Practice Makes You Better, Not Perfect

Sami - Philadelphia, Pennsylvania
Entered on December 4, 2008
Age Group: Under 18

While I’m practicing something that comes to my mind, is the idiom, “practice makes perfect.” It is a really simple concept; the more time and effort you put into something the better you’ll be at it, and the closer to perfection, but in reality it’s not that simple. For one, there is no perfect; for example: there have been many times where I’ve worked at something for a long time, devoting more than ample time to it, but something or other still goes wrong; not necessarily a bad thing, just not raw perfection. Another thing is that some people will practice more than others, yet still not be as good. Whether you’re a football player making a catch, or a track runner sprinting to the finish So it’s also a thing of luck, and I think even a mental thing on some levels. So, to be straightforward, I believe that practice, among other things, will make you better, however not perfect.

When I say “among other things” I mean that there is more than just practice to help improve in whatever you’re doing. For starters, effort is a big factor. An example of this would be in something like practicing an instrument. If you are letting your mind wander and your just putting together random notes, there isn’t really any way you will get any better. The same thing goes for my situation in running; if I am going for a long run, let’s say an hour, and I am fooling around, or walking up hills, just doing something and not giving a hundred percent, I am not going to get any better. The way I view approaching practice is a time to focus on what you’re doing and center your thoughts on it. If you find your mind wandering, then take a breather and try to think about something, like on what you need to improve.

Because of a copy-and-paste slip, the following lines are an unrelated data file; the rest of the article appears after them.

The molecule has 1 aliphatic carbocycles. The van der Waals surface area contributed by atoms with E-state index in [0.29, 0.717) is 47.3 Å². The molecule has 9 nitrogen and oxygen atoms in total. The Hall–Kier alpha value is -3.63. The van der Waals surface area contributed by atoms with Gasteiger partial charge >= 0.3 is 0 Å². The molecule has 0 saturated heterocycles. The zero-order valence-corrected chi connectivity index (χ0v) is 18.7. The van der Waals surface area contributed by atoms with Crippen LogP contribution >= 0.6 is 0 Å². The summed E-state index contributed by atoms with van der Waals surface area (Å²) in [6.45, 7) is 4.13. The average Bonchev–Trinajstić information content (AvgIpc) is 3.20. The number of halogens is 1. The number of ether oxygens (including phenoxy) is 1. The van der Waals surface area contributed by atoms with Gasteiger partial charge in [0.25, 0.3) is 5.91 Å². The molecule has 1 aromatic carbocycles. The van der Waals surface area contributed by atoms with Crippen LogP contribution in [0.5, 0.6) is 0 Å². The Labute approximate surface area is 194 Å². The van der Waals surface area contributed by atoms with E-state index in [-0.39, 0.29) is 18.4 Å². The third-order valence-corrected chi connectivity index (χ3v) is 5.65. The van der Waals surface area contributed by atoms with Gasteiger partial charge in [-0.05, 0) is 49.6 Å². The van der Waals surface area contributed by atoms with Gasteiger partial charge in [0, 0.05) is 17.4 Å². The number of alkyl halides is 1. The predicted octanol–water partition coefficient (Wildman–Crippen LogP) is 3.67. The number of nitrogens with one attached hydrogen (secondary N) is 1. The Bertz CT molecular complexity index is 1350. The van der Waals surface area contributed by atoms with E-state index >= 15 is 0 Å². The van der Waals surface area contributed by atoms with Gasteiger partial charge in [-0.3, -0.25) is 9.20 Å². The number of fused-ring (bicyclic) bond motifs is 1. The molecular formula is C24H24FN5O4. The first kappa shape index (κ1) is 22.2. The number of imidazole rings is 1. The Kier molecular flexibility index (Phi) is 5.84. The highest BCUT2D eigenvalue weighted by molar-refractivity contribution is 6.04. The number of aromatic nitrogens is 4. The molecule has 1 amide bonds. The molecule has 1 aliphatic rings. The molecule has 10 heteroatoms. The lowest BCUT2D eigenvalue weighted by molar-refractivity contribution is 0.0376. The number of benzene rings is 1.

In everything I have accomplished, there was a lot of work involved in doing them. Sometimes it’s a bumpy start, sometimes it’s smooth and then becomes bumpy, or just moderate the whole time. One way or another I think that there is simply no perfect way to do things. I think that this allows us to ponder what really is the right way and just forever improve our selves. Something relevant a math teacher one told me is: you can keep halving the distance between two points but they will never meet. The comparison is this, you can work towards perfection, and you’ll get closer and closer, but you’ll never actually reach the ideal.